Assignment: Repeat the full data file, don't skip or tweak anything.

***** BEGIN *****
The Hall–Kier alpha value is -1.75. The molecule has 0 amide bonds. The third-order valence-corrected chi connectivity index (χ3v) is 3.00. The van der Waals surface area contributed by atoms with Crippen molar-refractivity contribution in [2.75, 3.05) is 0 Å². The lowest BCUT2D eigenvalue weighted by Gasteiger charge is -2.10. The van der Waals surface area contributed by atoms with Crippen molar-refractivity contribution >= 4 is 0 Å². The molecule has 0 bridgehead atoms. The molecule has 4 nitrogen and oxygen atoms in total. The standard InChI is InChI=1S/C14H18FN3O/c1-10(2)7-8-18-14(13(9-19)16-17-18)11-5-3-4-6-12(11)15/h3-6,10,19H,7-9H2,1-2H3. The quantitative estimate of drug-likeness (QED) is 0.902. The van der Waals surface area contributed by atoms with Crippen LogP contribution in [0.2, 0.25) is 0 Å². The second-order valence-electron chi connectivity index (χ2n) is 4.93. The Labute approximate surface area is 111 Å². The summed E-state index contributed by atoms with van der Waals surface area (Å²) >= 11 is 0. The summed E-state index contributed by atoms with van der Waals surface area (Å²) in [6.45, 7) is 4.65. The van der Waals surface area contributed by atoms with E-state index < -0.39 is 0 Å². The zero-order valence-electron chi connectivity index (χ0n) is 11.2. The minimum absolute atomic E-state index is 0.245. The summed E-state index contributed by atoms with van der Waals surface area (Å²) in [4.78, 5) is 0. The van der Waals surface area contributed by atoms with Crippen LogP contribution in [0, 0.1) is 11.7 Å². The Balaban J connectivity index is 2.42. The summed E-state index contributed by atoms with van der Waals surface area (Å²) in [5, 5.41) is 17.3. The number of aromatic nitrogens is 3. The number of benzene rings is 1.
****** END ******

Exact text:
The Hall–Kier alpha value is -1.75. The molecule has 0 amide bonds. The third-order valence-corrected chi connectivity index (χ3v) is 3.00. The van der Waals surface area contributed by atoms with Crippen molar-refractivity contribution in [2.75, 3.05) is 0 Å². The lowest BCUT2D eigenvalue weighted by Gasteiger charge is -2.10. The van der Waals surface area contributed by atoms with Crippen molar-refractivity contribution >= 4 is 0 Å². The molecule has 0 bridgehead atoms. The molecule has 4 nitrogen and oxygen atoms in total. The standard InChI is InChI=1S/C14H18FN3O/c1-10(2)7-8-18-14(13(9-19)16-17-18)11-5-3-4-6-12(11)15/h3-6,10,19H,7-9H2,1-2H3. The quantitative estimate of drug-likeness (QED) is 0.902. The van der Waals surface area contributed by atoms with Crippen LogP contribution in [0.2, 0.25) is 0 Å². The second-order valence-electron chi connectivity index (χ2n) is 4.93. The Labute approximate surface area is 111 Å². The summed E-state index contributed by atoms with van der Waals surface area (Å²) >= 11 is 0. The summed E-state index contributed by atoms with van der Waals surface area (Å²) in [6.45, 7) is 4.65. The van der Waals surface area contributed by atoms with E-state index < -0.39 is 0 Å². The zero-order valence-electron chi connectivity index (χ0n) is 11.2. The minimum absolute atomic E-state index is 0.245. The summed E-state index contributed by atoms with van der Waals surface area (Å²) in [4.78, 5) is 0. The van der Waals surface area contributed by atoms with Crippen LogP contribution in [0, 0.1) is 11.7 Å². The Balaban J connectivity index is 2.42. The summed E-state index contributed by atoms with van der Waals surface area (Å²) in [5, 5.41) is 17.3. The number of aromatic nitrogens is 3. The number of benzene rings is 1.